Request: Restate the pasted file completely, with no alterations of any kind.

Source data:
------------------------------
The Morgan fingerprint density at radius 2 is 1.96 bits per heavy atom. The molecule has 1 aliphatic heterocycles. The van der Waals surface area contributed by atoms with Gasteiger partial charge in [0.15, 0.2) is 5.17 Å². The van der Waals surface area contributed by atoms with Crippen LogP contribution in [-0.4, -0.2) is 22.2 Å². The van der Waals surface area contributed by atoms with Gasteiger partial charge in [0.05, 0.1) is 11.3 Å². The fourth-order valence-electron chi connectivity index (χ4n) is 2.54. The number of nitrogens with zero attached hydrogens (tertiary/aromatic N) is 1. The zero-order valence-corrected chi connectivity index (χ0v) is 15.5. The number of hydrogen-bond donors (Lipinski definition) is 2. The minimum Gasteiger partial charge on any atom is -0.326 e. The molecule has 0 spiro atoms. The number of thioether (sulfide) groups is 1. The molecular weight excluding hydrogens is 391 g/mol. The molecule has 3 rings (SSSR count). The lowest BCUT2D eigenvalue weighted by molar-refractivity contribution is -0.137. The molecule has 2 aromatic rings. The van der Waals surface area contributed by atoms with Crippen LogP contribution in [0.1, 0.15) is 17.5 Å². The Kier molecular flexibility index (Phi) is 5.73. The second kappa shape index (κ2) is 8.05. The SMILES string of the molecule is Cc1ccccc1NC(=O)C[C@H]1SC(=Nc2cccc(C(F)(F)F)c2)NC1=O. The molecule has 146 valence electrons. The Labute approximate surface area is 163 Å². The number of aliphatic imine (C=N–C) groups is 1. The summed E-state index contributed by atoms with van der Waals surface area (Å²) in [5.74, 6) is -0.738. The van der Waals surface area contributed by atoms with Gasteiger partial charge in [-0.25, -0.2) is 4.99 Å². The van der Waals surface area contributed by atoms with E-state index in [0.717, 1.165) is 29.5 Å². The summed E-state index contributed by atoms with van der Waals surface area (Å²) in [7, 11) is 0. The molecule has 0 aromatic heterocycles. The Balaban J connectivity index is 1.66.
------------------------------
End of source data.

The Morgan fingerprint density at radius 2 is 1.96 bits per heavy atom. The molecule has 1 aliphatic heterocycles. The van der Waals surface area contributed by atoms with Gasteiger partial charge in [0.15, 0.2) is 5.17 Å². The van der Waals surface area contributed by atoms with Crippen LogP contribution in [-0.4, -0.2) is 22.2 Å². The van der Waals surface area contributed by atoms with Gasteiger partial charge in [0.05, 0.1) is 11.3 Å². The fourth-order valence-electron chi connectivity index (χ4n) is 2.54. The number of nitrogens with zero attached hydrogens (tertiary/aromatic N) is 1. The zero-order valence-corrected chi connectivity index (χ0v) is 15.5. The number of hydrogen-bond donors (Lipinski definition) is 2. The minimum Gasteiger partial charge on any atom is -0.326 e. The molecule has 0 spiro atoms. The number of thioether (sulfide) groups is 1. The molecular weight excluding hydrogens is 391 g/mol. The molecule has 3 rings (SSSR count). The lowest BCUT2D eigenvalue weighted by molar-refractivity contribution is -0.137. The molecule has 2 aromatic rings. The van der Waals surface area contributed by atoms with Crippen LogP contribution in [0.1, 0.15) is 17.5 Å². The Kier molecular flexibility index (Phi) is 5.73. The second kappa shape index (κ2) is 8.05. The SMILES string of the molecule is Cc1ccccc1NC(=O)C[C@H]1SC(=Nc2cccc(C(F)(F)F)c2)NC1=O. The molecule has 146 valence electrons. The Labute approximate surface area is 163 Å². The number of aliphatic imine (C=N–C) groups is 1. The summed E-state index contributed by atoms with van der Waals surface area (Å²) in [5.74, 6) is -0.738. The van der Waals surface area contributed by atoms with Gasteiger partial charge in [-0.25, -0.2) is 4.99 Å². The van der Waals surface area contributed by atoms with E-state index in [0.717, 1.165) is 29.5 Å². The summed E-state index contributed by atoms with van der Waals surface area (Å²) in [7, 11) is 0. The molecule has 0 aromatic heterocycles. The Balaban J connectivity index is 1.66.